A second group of research papers within this special issue focused on understanding hearing deficits in older listeners and cochlear implant (CI) users. Gallun et al. (2013) demonstrated that listeners could be categorized in terms of their ability to use spatial and spectrotemporal cues to separate competing speech streams. They showed that the factor of age substantially reduced spatial release from masking, supporting the hypothesis that aging, independent of an individual's hearing threshold, can result in changes in the cortical and/or subcortical structures essential for spatial hearing. Divenyi (2014) compared the signal to noise (S/N) ratio at which normal hearing young and elderly listeners were able to discriminate single formant dynamics in vowel-analog streams and found that elderly listeners required a 15 and 20 dB larger S/N ratio than younger listeners. Since formant transitions represent potent cues for speech intelligibility, this result may at least partially explain the well-documented intelligibility loss of speech in babble noise by the elderly. Böckmann-Barthel et al. (2014) pursued the question whether the time course of auditory streaming differs between normal-hearing listeners and CI users and found that the perception of streaming sequences was similar in quality between both groups. This similarity may suggest that stream segregation is not solely determined by frequency discrimination, and that CI users do not simply respond to differences between A and B sounds but actually experience the phenomenon of stream segregation.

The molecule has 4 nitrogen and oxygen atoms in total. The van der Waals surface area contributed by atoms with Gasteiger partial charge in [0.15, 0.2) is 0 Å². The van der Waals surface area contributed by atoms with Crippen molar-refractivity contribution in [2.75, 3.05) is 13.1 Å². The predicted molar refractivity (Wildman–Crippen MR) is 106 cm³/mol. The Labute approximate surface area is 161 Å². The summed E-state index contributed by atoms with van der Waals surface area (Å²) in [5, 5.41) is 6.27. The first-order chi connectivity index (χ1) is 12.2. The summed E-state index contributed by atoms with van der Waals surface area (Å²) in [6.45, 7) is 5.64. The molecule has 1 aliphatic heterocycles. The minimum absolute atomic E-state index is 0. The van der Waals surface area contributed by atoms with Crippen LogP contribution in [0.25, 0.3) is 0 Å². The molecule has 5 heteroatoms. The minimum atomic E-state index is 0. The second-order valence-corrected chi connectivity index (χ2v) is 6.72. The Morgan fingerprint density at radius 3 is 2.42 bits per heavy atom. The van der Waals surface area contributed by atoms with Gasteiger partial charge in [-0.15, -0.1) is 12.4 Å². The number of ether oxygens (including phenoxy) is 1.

The review by Bendixen (2014) suggests predictability as a cue for sound source decomposition. Bendixen collected empirical evidence spanning issues of predictive auditory processing, predictive processing in ASA, and methodological aspects of measuring ASA. As a result, and as a theoretical framework, an analogy with the old-plus-new heuristic for grouping simultaneous acoustic signals was proposed.

Taken together, this special issue provides a comprehensive summary of current research in ASA, relating the approaches and experimental findings to natural listening conditions. It would be highly desirable in future research on ASA to use more natural stimuli and to test the ecological validity of these findings. With this special issue we hope to raise awareness of this issue.

Conflict of Interest Statement

The authors declare that the research was conducted in the absence of any commercial or financial relationships that could be construed as a potential conflict of interest.

Acknowledgment

We thank the authors for their contributions and the reviewers for their useful comments. Susann Deike was funded by the National Institutes of Health (DC004263).

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Keywords: auditory scene analysis, multistable perception, ambiguity, realistic auditory scenes, stream segregation

Citation: Deike S, Denham SL and Sussman E (2014) Probing auditory scene analysis. Front. Neurosci. 8:293. doi: 10.3389/fnins.2014.00293

Received: 18 August 2014; Accepted: 27 August 2014;
Published online: 12 September 2014.

Edited and reviewed by: Isabelle Peretz, Université de Montréal, Canada

Copyright © 2014 Deike, Denham and Sussman. This is an open-access article distributed under the terms of the Creative Commons Attribution License (CC BY). The use, distribution or reproduction in other forums is permitted, provided the original author(s) or licensor are credited and that the original publication in this journal is cited, in accordance with accepted academic practice. No use, distribution or reproduction is permitted which does not comply with these terms.

*Correspondence: sdeike@lin-magdeburg.de